2. Thanks for responding so quickly – and on a Sunday! I will follow those instructions. I just ordered the replacement LED tubes last night from M4, so I will rig one unit up and when the bulbs arrive Ill know wether or not I got it right – if not at least I know where to bring my questions, thanks again

  2. Great Video. I have 3 lights that I converted yesterday watching your video. A piece of cake! I am a woman (not that that matters) 65 and never done anything like that before. Just followed your directions and voila they all three worked the first time I turned them on. Thank you for your video. I have 2 more lights to convert that were added in the bedroom but the wiring looks different under the ballast covers. The ballast is on the opposite end of the fixture not at the end where the switch is. The red wire that connects the two sides together is at the switch end. Hope I am making sense.

    1. Post

      That’s GREAT, Jane! Congratulations on getting those lights tackled! So glad our video was helpful!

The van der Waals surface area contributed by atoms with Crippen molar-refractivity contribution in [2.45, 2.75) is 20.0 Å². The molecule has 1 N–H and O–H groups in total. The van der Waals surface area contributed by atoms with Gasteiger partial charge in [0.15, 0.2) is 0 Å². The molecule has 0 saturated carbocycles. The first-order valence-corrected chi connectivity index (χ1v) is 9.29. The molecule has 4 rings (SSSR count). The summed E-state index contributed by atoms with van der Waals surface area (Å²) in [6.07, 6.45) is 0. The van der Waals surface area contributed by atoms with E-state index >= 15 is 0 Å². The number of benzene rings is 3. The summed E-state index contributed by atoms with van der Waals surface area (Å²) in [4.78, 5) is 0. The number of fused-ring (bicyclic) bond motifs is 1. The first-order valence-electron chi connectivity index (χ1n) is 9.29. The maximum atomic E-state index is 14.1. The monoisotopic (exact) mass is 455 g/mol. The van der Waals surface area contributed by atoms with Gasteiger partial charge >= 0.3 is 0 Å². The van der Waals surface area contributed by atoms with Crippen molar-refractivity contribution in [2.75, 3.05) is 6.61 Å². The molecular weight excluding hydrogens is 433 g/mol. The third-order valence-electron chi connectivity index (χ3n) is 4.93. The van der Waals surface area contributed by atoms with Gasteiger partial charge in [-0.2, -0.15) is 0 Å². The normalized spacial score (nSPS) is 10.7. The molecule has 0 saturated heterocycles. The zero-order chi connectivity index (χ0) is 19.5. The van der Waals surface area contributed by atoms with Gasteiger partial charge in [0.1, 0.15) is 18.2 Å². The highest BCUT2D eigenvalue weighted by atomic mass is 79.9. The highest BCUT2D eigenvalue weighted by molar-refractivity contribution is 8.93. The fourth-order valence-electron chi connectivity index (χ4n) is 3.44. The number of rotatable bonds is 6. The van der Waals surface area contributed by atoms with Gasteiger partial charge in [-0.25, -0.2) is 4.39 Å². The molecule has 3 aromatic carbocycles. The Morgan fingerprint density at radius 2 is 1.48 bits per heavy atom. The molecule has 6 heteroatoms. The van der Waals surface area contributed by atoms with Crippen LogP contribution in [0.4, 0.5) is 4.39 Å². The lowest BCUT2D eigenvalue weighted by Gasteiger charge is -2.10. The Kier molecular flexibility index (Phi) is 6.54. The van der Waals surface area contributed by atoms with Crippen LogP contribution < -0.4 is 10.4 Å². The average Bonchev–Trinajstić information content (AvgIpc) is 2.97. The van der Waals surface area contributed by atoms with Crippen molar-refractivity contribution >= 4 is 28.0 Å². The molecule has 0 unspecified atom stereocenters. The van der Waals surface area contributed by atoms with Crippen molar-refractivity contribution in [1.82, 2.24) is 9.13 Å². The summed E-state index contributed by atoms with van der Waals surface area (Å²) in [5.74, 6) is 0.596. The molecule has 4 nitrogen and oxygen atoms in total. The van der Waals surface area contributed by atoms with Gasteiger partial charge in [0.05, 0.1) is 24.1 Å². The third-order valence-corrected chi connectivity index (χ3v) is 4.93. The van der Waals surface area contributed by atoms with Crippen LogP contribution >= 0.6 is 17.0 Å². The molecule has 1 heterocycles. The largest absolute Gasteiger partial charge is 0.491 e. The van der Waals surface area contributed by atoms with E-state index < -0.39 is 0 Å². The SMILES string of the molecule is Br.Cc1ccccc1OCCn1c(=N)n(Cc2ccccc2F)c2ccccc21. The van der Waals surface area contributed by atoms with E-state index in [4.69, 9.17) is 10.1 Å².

As far as the wiring in the two remaining lights goes, it doesn’t sound like it should be a problem (of course, we’re not electricians and aren’t actually there to see it, so maybe that’s easy for us to say, LOL!). The wire connecting the two bulb mounting brackets together is just there to jump power between the two bulbs… so the end of the fixture it’s on shouldn’t matter. What you want to end up with is positive (+) 12V power going from the output of the switch to one end of each of the two bulbs. And ground (-) being connected to the OTHER end of each bulb… so that power flows through them when the light is switched on. With the 18″ M4 bulbs, it doesn’t matter which side gets + and which gets – since they’re not polarity sensitive. So we’d suggest that you use a multimeter (like this one: <-- it's a little expensive, but it's a good unit. If it's too expensive, there are cheaper ones that will work for this project, too ) to test each wire BEFORE doing any removing... so you can identify (and even label them... a little piece of masking tape works great) before cutting. If you take your time and spread the wires out like we did in the video, it should make it easier to see what's going on and plan accordingly. Hope this helps... and please let us know how you make out!